Alabama Football: Tide's Leaders Stepping Up at the Right Time
TUSCALOOSA, Ala.—Never have two 25-point victories been the source of so much consternation and hand-wringing among a fanbase in college football.
The deliberation over Alabama’s 35-10 win over Virginia Tech and 31-6 victory over Colorado State has sounded something like this:
Is the offensive line doomed? Can the secondary cover anybody? What’s wrong with T.J. Yeldon? Will we ever convert a third down? Is AJ McCarron distracted by a rumored breakup with Katherine Webb (h/t Dan Carson of B/R)?
On just about any other team, a 3-0 record with a road win over Texas A&M sandwiched between the two aforementioned wins would be cause for celebration.
But Alabama is not any other team.
Winning three of the last four BCS National Championships has caused expectations to swell to enormous levels in Tuscaloosa. Fans expect 50-0 wins, at least, every week, even against top-tier teams.
And the expectations appear to have seeped into the Alabama program.
“Everybody has just sort of gotten overwhelmed with expectations,” coach Nick Saban said Wednesday. “It's been my word from the beginning of time that this is a different team. This is a new team. They gotta create their own identity by what they do and how they play.”
The message is constantly preached inside the Alabama football complex. Saban has obviously proven that his system can succeed. But the hard part is getting players to buy in, especially after most of them are only used to winning championships.
So it helps when the message comes from someone who isn’t a coach.
After the Colorado State game, senior linebacker C.J. Mosley stood up and addressed the team. He was tired of all of the “mental errors” that Alabama had in its first three weeks, especially on defense.
“That's what leadership is,” Saban said of Mosley taking control. “'Look man, it's real simple. I feel what you feel. I've felt it before, but here's what I find out about it.' It's called experience to help lead people through difficult times. We all have them. And I think the older players on the team, it's good to see them step up.”
The message seemed to get through more quickly coming from a player rather than a coach. Especially when it’s a senior like Mosley, who is usually on the quiet side and has seen firsthand what happens when complacency sets in.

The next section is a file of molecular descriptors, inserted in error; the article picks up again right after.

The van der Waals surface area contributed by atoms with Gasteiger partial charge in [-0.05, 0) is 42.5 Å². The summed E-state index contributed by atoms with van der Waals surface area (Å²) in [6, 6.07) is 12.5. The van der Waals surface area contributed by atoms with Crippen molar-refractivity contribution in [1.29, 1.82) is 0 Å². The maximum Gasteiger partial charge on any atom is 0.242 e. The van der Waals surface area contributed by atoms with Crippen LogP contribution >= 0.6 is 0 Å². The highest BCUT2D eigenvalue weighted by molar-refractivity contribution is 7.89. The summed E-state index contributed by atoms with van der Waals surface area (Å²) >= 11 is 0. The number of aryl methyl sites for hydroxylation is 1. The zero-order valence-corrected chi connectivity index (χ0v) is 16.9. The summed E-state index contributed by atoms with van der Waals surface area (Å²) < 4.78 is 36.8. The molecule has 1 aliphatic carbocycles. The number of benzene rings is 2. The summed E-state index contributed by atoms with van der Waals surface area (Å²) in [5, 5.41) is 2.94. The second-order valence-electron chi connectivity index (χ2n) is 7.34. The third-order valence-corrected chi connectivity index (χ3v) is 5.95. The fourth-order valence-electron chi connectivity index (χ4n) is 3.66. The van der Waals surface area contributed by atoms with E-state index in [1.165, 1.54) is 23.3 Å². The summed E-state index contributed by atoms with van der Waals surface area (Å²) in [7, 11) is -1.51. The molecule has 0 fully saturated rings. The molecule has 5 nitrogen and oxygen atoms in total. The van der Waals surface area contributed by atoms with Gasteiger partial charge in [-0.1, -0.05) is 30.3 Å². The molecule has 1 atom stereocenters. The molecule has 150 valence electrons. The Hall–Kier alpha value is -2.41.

“Other players listen to other players,” junior Jalston Fowler said. “Some of them just need to buy into what the other players are saying. Most of them buy in, but you have to be the right person. You have to be somebody that everybody looks up to and listens to. I think everybody is starting to buy in.”
Redshirt junior Austin Shepherd said things like that happen all the time—dips in consistency or a rise in complacency. It just doesn’t get played out in public like it did this week.
At the risk of trying too hard to find a narrative where there isn’t one, the words of Mosley and a few of Alabama’s other leaders—McCarron spoke up as well—might represent a turning point in the season.
The challenge this year, more than any of Alabama’s past seasons under Saban, is just as much internal as it is external. The Crimson Tide have proved they are better than any team in the country. They proved it last year, the year before that and in 2009. They also had a pretty good case in 2010, but mental errors at inopportune moments caused Alabama to lose three games.
That 2010 run fueled the next two years’ title runs. 2011 was about getting back to the championship level of 2009, and 2012 was about making sure 2010 didn’t happen again.
So 2013 is uncharted waters.
The only team that can beat Alabama is itself. And the Crimson Tide have looked very vulnerable to themselves so far. A performance like Alabama had against Colorado State could be costly against an explosive team against Ole Miss, LSU or whomever Alabama would play in a potential SEC Championship Game.
Saban knows what’s going on, and he’s seen it since the beginning of the season. He was preaching the “new season, new team” mantra all the way back at SEC media days. But players recognizing it too might be more helpful than anything he can say.
So far, it seems like the message has sunk in.
“Yeah, these last two practices, Monday and [Tuesday], there's been a lot more energy and people have been going at it,” Shepherd said. “It was good what they did after the game."
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